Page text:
Microsoft Excel allows users saving spreadsheet in a variety of file formats with the extension XLSX, XLSM and XLSB. What’s the difference between XLSX, XLSM and XLSB? Read this article to find the answer.

What’s the real difference between XLSX, XLSM and XLSB?

XLSX and XLSM are the successors of the old XLS format. While the old XLS format has stored the data binary, XLSX and XLSM are internally using the XML format (Extensible Markup Language).

The difference between XLSX and XLSM is that XLSX does not contain macros and in contract XLSM does. So, if you do not want to worry about any security settings, you can just choose the XLXS format for your spreadsheet. Macros are simply not stored when using the XLXS format.

  • XLSX: Excel Workbook without Macros
  • XLSM: Excel Workbook with activated Macros
  • XLSB: Excel Binary Workbook

The XLSB format includes a binary workbook and thus is similar to the old BIFF format of the XLS files. The XLSB files have the advantage that they are smaller and can be processed and opened more quickly compared to the XML based formats XLSX and XLSM. Therefore, they are always a good choice when comprehensive data is available, if complex calculations must be calculated or if there are other limitations of the XML format.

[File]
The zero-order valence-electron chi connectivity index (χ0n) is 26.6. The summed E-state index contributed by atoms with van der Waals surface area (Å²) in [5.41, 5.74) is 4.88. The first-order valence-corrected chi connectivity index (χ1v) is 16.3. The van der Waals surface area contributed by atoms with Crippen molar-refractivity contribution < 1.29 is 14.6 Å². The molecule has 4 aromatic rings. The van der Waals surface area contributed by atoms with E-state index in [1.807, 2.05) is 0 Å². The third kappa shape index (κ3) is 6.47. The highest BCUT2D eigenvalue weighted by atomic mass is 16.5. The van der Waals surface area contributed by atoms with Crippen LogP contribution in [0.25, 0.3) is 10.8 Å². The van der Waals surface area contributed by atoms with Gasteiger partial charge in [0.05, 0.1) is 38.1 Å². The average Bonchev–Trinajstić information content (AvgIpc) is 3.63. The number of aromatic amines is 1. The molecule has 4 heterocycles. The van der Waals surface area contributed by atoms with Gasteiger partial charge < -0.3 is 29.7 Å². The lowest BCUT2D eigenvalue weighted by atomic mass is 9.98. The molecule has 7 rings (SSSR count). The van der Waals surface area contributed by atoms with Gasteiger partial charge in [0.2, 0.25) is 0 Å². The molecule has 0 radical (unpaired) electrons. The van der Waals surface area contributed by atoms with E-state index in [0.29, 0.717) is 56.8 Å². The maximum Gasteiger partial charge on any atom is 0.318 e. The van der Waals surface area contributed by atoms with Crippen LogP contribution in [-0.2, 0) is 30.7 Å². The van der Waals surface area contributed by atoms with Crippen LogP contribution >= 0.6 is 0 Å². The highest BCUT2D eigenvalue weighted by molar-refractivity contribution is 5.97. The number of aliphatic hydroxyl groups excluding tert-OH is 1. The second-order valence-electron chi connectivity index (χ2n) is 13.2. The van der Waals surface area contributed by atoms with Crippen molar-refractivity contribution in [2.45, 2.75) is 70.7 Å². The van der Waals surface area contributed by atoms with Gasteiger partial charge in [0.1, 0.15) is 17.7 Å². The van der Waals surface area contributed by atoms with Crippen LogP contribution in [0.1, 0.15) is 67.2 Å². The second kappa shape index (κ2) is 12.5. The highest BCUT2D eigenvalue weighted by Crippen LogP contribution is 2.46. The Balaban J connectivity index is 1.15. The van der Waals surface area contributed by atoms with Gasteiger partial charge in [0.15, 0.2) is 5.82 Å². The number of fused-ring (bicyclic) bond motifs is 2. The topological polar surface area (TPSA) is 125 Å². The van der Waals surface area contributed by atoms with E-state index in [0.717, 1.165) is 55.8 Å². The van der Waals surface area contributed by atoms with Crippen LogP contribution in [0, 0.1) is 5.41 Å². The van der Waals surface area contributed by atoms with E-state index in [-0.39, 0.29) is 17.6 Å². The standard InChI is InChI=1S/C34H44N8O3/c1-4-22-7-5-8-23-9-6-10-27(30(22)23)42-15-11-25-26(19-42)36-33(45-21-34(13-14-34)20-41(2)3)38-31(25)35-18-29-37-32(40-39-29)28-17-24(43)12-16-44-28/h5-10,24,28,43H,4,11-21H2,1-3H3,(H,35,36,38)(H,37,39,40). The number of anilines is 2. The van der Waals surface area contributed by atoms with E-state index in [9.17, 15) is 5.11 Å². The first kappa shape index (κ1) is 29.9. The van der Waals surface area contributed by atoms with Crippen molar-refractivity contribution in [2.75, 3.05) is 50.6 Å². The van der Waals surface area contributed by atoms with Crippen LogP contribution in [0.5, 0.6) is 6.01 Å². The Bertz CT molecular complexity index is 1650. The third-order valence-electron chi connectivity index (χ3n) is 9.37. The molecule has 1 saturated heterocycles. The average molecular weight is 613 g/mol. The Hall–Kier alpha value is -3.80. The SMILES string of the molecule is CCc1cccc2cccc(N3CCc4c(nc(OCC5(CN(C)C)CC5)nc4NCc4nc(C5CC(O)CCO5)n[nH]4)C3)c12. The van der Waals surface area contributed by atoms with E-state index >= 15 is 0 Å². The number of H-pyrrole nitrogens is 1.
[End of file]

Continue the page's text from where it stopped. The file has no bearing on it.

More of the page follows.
By the way, you can open the XLXS and XLSM files in an archive program such as 7-Zip. Then you see the contained XML files.

Note that if you want to change a file format from one to another, you couldn’t just rename the file extension. You need to use a piece of converter software, such as Gmagon XLS2csv, which helps you convert .xls/.xlsx files to .csv text files in batch mode.

Download Gmagon XLS2csv to have a try

Note: XLS2csv runs on Mac only, Mac OS X 10.7(64-bit) or above is required.

Also read
The newly released Gmagon XLS2csv 5.1
Convert Excel spreadsheets to tab delimited CSV
xlsx2csv Converter-convert multiple xlsx files to csv
Convert Excel files to comma delimited CSV on Mac